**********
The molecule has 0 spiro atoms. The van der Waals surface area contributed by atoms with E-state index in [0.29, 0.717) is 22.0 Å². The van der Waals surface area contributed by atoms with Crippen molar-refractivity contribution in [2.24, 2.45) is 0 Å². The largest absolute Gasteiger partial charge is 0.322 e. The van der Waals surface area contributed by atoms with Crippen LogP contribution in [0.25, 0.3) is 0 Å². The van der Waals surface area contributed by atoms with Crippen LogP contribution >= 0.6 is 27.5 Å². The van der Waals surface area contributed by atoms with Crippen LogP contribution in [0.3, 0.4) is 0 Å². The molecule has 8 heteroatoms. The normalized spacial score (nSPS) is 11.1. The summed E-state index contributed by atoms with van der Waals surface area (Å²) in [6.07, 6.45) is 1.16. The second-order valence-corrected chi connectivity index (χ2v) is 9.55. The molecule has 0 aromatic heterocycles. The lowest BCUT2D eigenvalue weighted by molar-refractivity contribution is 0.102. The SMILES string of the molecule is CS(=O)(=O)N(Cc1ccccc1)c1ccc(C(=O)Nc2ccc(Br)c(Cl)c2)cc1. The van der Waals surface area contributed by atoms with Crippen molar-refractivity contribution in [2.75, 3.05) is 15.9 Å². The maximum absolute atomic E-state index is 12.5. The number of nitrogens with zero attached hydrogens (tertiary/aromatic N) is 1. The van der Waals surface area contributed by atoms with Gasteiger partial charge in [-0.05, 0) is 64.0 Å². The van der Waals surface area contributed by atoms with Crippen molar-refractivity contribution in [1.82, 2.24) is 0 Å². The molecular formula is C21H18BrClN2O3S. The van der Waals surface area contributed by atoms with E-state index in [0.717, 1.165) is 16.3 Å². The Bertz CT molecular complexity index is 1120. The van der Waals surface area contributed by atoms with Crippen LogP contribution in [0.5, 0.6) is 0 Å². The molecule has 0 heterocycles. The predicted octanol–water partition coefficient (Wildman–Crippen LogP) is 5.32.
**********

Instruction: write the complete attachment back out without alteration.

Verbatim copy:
The molecule has 0 spiro atoms. The van der Waals surface area contributed by atoms with E-state index in [0.29, 0.717) is 22.0 Å². The van der Waals surface area contributed by atoms with Crippen molar-refractivity contribution in [2.24, 2.45) is 0 Å². The largest absolute Gasteiger partial charge is 0.322 e. The van der Waals surface area contributed by atoms with Crippen LogP contribution in [0.25, 0.3) is 0 Å². The van der Waals surface area contributed by atoms with Crippen LogP contribution >= 0.6 is 27.5 Å². The van der Waals surface area contributed by atoms with Crippen LogP contribution in [0.3, 0.4) is 0 Å². The molecule has 8 heteroatoms. The normalized spacial score (nSPS) is 11.1. The summed E-state index contributed by atoms with van der Waals surface area (Å²) in [6.07, 6.45) is 1.16. The second-order valence-corrected chi connectivity index (χ2v) is 9.55. The molecule has 0 aromatic heterocycles. The lowest BCUT2D eigenvalue weighted by molar-refractivity contribution is 0.102. The SMILES string of the molecule is CS(=O)(=O)N(Cc1ccccc1)c1ccc(C(=O)Nc2ccc(Br)c(Cl)c2)cc1. The van der Waals surface area contributed by atoms with Crippen molar-refractivity contribution in [2.75, 3.05) is 15.9 Å². The maximum absolute atomic E-state index is 12.5. The number of nitrogens with zero attached hydrogens (tertiary/aromatic N) is 1. The van der Waals surface area contributed by atoms with Gasteiger partial charge in [-0.05, 0) is 64.0 Å². The van der Waals surface area contributed by atoms with Crippen molar-refractivity contribution in [1.82, 2.24) is 0 Å². The molecular formula is C21H18BrClN2O3S. The van der Waals surface area contributed by atoms with E-state index in [0.717, 1.165) is 16.3 Å². The Bertz CT molecular complexity index is 1120. The van der Waals surface area contributed by atoms with Crippen LogP contribution in [0.5, 0.6) is 0 Å². The molecule has 0 heterocycles. The predicted octanol–water partition coefficient (Wildman–Crippen LogP) is 5.32.